A First-Tier Tribunal (Tax Chamber) decision has assessed a firm as liable to pay VAT on search fees charged to it by a third party search agency. 

The decision in Brabners LLP and the HMRC Commissioners concerned whether such search fees could be considered a disbursement and whether VAT should have been charged to clients. In the introduction to the decision, the judge makes plain that the issue was the interpretation of the law and not tax evasion, avoidance or misconduct. 

The tribunal agreed with HMRC that such searches were part of the overall services provided to a client by a solicitor and enabled the solicitor to provide conveyancing services to the client. Payments for searches were therefore part of the overall consideration for that service. 

The agency conducting the electronic searches had (until 2017) invoiced the firm for the cost of the search without the addition of VAT; the firm had passed on that charge to clients as repayment of expenditure incurred in the name and on behalf of the client. The position on local authority searches has changed since HMRC has required local authorities to charge VAT on CON 29 and CON29O searches since 1 January 2017 if they were able to do so at that date, and from not later than 31 March 2017. 

The Law Society intervened in the case through written submissions. The tribunal accepted that HMRC had historically made the concession that postal searches were to be treated as a disbursement, but did not accept the Law Society’s argument that no distinction could made between postal and electronic searches.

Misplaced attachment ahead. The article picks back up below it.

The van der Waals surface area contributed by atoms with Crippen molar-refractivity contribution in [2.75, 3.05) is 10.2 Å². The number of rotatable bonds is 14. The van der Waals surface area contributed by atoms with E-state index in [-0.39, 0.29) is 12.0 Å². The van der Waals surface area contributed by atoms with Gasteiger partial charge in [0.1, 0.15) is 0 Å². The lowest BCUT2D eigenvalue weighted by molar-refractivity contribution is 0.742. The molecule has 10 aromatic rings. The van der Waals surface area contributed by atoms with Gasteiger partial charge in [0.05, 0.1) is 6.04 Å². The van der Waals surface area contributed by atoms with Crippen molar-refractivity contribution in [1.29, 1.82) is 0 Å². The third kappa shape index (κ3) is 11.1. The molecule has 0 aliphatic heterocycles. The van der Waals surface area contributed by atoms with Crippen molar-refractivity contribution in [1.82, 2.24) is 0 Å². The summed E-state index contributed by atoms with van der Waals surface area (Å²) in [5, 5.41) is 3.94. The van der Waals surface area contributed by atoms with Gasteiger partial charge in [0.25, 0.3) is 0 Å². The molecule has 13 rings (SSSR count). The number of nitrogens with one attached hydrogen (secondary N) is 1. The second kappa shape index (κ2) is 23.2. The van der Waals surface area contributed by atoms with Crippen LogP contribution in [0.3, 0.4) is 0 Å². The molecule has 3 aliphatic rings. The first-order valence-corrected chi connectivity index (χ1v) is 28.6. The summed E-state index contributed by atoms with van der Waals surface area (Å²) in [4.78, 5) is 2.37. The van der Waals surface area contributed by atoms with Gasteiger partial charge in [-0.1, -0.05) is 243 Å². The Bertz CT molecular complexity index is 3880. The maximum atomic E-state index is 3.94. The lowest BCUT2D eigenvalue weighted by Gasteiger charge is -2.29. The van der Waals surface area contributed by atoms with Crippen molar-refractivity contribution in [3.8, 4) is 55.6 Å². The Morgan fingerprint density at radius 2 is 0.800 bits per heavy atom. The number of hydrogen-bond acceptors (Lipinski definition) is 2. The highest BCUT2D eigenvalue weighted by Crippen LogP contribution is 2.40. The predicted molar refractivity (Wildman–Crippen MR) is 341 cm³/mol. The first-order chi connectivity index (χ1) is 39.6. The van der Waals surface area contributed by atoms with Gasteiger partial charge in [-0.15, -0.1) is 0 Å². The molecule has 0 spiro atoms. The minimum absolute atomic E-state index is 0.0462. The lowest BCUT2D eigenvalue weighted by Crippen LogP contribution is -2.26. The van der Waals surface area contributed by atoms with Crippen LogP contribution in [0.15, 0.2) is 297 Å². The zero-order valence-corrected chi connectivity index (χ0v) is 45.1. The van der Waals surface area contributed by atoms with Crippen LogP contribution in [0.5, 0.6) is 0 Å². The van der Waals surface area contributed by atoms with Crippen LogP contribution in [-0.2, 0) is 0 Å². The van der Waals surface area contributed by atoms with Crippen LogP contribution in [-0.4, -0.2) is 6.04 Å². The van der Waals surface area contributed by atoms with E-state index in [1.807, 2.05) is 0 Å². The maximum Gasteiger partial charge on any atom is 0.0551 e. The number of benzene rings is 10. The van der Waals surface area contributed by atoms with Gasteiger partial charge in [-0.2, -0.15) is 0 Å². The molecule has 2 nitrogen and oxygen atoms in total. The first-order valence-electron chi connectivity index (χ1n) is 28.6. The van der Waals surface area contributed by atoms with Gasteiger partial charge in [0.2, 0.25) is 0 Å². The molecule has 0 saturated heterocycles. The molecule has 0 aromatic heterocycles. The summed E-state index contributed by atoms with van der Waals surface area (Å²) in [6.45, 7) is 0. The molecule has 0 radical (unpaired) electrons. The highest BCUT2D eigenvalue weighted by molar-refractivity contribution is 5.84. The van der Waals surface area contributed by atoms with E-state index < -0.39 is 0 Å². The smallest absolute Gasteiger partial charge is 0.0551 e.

The decision appears to be at odds with that in Barratt, Goff and Tomlinson (A firm) v HMRC (Law Society intervening) [2011[] UKFTT 71 (TC). In Barratt the tribunal came to a different decision when considering the fees paid by medical records and reports in connection with personal injury claims. In the Brabners case, the tribunal made the interesting distinction from Barratt that medical records were confidential while property records are public. 

The decision is First-Tier only and so non-binding, and its impact is limited to historic search fees. HMRC might seek to assess other firms for historic periods, although any firms in that position would have their own right of appeal to the First-Tier.  

Any appeal to the Upper Tribunal would be binding and the outcome could have wider application to other types of disbursements. 

The Law Society is considering the implications of the decision for its Practice Note on VAT and disbursements.